Here is a summary of what is transpiring in the U.S. labor market these days: fewer Americans are filing for unemployment benefits, jobs are being created at a sluggish pace so far, and employers are finding it challenging to fill open positions. This is the state of the American jobs market. Overall, the U.S. economy is on the road to recovery but at a slower-than-expected pace.
Will Red States Save America?
For those who enjoy a good old-fashioned elephant-donkey or red-blue rivalry, the Republicans may have a slight edge in President Joe Biden’s America. According to WalletHub, relying on data from the Bureau of Labor Statistics (BLS), eight of the ten states whose unemployment claims are declining the quickest are Republican-led. This is what the top ten list looks like:
- South Carolina
- South Dakota
- North Dakota
- New York
Moreover, four of the top five states reporting the smallest increase in the number of Americans filing for unemployment benefits were Republican: Florida, South Carolina, Mississippi, and New Hampshire. Jill Gonzalez, a WalletHub analyst, believes that ending the added jobless benefits is a good development for the labor market:
“The fact that almost half of U.S. states are ending their extra unemployment benefits early is good news for the labor market. Taking this step will prevent cases where people make more money unemployed than they would while employed, which will lead to more people going back to work. All states should follow the example of the states that have already ended the extra unemployment benefits. The vaccines have proven very effective and have brought about a massive reduction in COVID-19 cases, so it’s time we move to fully restart the economy and get back to life as usual.”
For years, companies worldwide have been apprehensive about adopting policies allowing their employees to work from home. The concern had always been that workers would be less productive, and there would be a reduction in collaboration and camaraderie. For the last 15 months, businesses have been forced to embrace remote work. However, with vaccines being rolled out and the economy returning to some semblance of normalcy, could it be business as usual once again?
Bloomberg recently published a fascinating article titled “Employees Are Quitting Instead of Giving Up Working From Home.” The piece reported on staffers who have considered telecommuting as the new normal. Workers have exploited the cultural shift to their advantage, enjoying the cost-savings and spending less time in transit.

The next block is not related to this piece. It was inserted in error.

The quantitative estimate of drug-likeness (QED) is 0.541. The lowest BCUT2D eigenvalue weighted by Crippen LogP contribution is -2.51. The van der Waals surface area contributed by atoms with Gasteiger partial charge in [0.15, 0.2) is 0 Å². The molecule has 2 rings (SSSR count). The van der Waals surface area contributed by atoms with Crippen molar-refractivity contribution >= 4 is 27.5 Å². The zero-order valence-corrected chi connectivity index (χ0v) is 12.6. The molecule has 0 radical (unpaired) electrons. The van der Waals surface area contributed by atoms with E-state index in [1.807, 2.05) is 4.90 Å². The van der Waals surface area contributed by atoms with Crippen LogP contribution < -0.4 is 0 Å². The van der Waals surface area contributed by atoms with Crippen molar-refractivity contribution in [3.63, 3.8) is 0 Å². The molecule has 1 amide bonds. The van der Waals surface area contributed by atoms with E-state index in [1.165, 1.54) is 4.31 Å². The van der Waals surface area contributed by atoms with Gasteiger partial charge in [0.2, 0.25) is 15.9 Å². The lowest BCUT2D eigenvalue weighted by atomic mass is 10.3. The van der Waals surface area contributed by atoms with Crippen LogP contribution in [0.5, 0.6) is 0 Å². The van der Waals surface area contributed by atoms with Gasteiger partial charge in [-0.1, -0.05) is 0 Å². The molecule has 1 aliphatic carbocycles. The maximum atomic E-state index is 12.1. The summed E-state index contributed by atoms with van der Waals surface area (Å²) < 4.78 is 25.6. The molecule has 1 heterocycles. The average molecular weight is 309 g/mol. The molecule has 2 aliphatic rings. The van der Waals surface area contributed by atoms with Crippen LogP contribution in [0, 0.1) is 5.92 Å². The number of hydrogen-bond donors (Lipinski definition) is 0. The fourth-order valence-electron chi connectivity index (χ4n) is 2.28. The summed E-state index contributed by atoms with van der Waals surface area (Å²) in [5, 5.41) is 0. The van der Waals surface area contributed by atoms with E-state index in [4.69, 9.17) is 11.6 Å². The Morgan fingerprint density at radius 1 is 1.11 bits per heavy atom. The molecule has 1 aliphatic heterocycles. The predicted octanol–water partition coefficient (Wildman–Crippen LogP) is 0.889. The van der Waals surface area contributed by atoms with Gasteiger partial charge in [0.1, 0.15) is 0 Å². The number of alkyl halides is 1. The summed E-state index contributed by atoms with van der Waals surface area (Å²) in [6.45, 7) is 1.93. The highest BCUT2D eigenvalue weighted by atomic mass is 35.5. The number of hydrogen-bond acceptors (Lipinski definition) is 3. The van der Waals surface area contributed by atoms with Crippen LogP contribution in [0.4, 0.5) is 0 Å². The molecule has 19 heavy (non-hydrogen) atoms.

Now that employers are beginning to welcome their staff back to the workplace, millennial and Generation Z professionals are not happy. In fact, surveys have found that they might submit their resignations if employers no longer provide the workforce with flexible options.
While not all positions can be done from the comfort of a humble abode, many jobs performed at a desk and in front of a computer screen can be completed at a kitchen counter in cozy pajamas. Critics assert that employers forcing their employees back to the office landscape are partaking in a “boomer power play.”
At the same time, people who are avid about working from home may need to consider the possibility that their positions could be outsourced to low-wage countries. If a job can be done remotely, why should a U.S. company hire American workers, pay higher compensation, and deal with U.S. labor laws?
Forget Michelangelo’s Sistine Chapel ceiling. Who cares about Caravaggio’s Narcissus? Vincent van Gogh’s masterpieces are nothing compared to what today’s artists are producing. What is the deal with modern art these days? Toilets, blank canvasses, audio flatulence, and garbage cans – these are considered forms of art that sell for vast sums of cash. But here is something that might top it all: Nothing.
That is right. The Daily Mail recently reported that an Italian artist, Salvatore Garau, sold an invisible sculpture, called “lo Sono,” for $18,000. The buyer received a certificate of authenticity to prove it is genuine. The artwork was on sale during an Italian auction hosted by Art-Rite. It was initially estimated to be sold between $7,000 and $11,000, so it surprisingly beat expectations.
How does Garau explain a piece of art you cannot see?
“You don’t see it but it exists; it is made of air and spirit. It is a work that asks you to activate the power of the imagination, a power that anyone has, even those who don’t believe they have it. After all, don’t we shape a God we’ve never seen?”
Despite the hilarity behind this concept, it is a case of subjective value at its best. Consumers who bid on “lo Sono” believed that nothing is worth something. Perhaps they have too much money. Maybe they are woke. Or is it possible that they thought this was a joke and they wanted to participate in the prank? Whatever the case, as the saying goes, there is no accounting for taste.
Read more from Andrew Moran.